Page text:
Wednesday, December 10, 2014

toilettereads: November 2014

Also, a video showing other books I got in November:

Not that I read a whole lot or anything. I fell sick for the first week of November, and while you might think that such a situation would've been a perfect opportunity to catch up on my reading, whooo boy, lemme tell you, it totally wasn't. This was the kind of sick with a high fever that induced a migraine for two days. It was not cool at all. Nevertheless, I at least still managed to get some reading done.

Deets under the cut, and no spoilers, so it's all safe.

Howl's Moving Castle by Diana Wynne Jones

Diana Wynne Jones is an incredible storyteller. I read this book's sequel and companion novel, and I thoroughly enjoyed both. Howl's Moving Castle was no exception. Like most of my friends, I had seen the Miyazaki film adaptation before reading the original book. Typically, I avoid reading books whose movie adaptations I've already seen because I tend to lose interest in the book after seeing the film, but this didn't bother me at all. The film actually deviates from the book about halfway, yet both still hold their own, which I think is pretty awesome because for the original novel and its film adaptation to both get love is somewhat rare.

The way Howl is portrayed in the book feels even vainer than the film, and yet this somehow, for some reason that escapes me, makes him even more endearing and attractive. In the real world, he would definitely come off as a lousy douche, but there's something about him -- maybe it's the author's own magic -- that makes him loveable. CALCIFER ESPECIALLY!!! I highly, highly recommend fans of the anime film to pick up this book; it's wonderful and magical and such a joy to read. I loved Howl's Moving Castle so much that I actually stopped reading for about another week just so I could savor the story and really let it simmer in my mind. It was that good.

Riding Icarus by Lily Hyde

I wanted to continue with the 'magical' theme so I picked this up. It reminded me a little of China Mieville's Un Lun Dun (which I also enjoyed) because of the sort of alternate universe theme. Un Lun Dun had an alternate London, whereas Riding Icarus featured a magical alternate Ukraine. I had never read any books that were set in Ukraine prior to this one, so it was interesting to have some kind of insight of it with this novel. The ending of this book felt a little rushed; I felt like stretching it out would have done the book good and would have tied any loose ends.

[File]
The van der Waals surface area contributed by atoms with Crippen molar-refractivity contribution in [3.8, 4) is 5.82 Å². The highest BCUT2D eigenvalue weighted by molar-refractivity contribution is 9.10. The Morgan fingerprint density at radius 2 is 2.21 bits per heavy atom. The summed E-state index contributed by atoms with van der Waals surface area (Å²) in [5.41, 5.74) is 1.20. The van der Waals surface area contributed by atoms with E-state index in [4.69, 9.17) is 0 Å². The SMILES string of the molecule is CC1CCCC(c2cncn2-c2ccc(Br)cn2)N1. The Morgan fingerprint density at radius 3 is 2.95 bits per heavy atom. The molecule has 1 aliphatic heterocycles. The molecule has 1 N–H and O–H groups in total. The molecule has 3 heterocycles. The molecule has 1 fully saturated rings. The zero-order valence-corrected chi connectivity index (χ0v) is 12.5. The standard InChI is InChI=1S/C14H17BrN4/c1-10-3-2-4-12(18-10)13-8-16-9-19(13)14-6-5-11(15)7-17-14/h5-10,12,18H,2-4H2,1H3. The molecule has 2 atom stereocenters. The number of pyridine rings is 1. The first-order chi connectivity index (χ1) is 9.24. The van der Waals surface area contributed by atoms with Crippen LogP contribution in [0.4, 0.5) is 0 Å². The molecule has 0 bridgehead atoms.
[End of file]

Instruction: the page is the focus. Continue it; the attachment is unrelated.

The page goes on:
Lullabies by Lang Leav

Like her first book, I did not particularly connect with Lullabies. However, if I had to choose between the two, I might go for Lang Leav's first book. The voice in the first part of Lullabies felt very obsessive and desperate, as if her happiness solely depended on her lover. That didn't really sit well with me.

A Dirty Job by Christopher Moore

I borrowed this from my uncle after nearly buying it at the bookstore the same day I borrowed it. This was a fun read; I wish there was a little more backstory into this -- at least to explain more of the ending and why this person was chosen for such a role, etc. Christopher Moore wasted no time getting the ball rolling though; a major event that acts as a catalyst to the story takes place at the end of the first chapter. THE FIRST CHAPTER!

Besides this book circling the life of the protagonist and how he deals with becoming Death, it also tackles themes of grief and coping with the loss of a loved one. Here, I quote:

"There's a fine edge to new grief, it severs nerves, disconnects reality -- there's mercy in a sharp blade. Only with time, as the edge wears, does the real ache begin."

Ah, right in the heart. Also, are my cousins and I the only ones who wrap our books in plastic cover?

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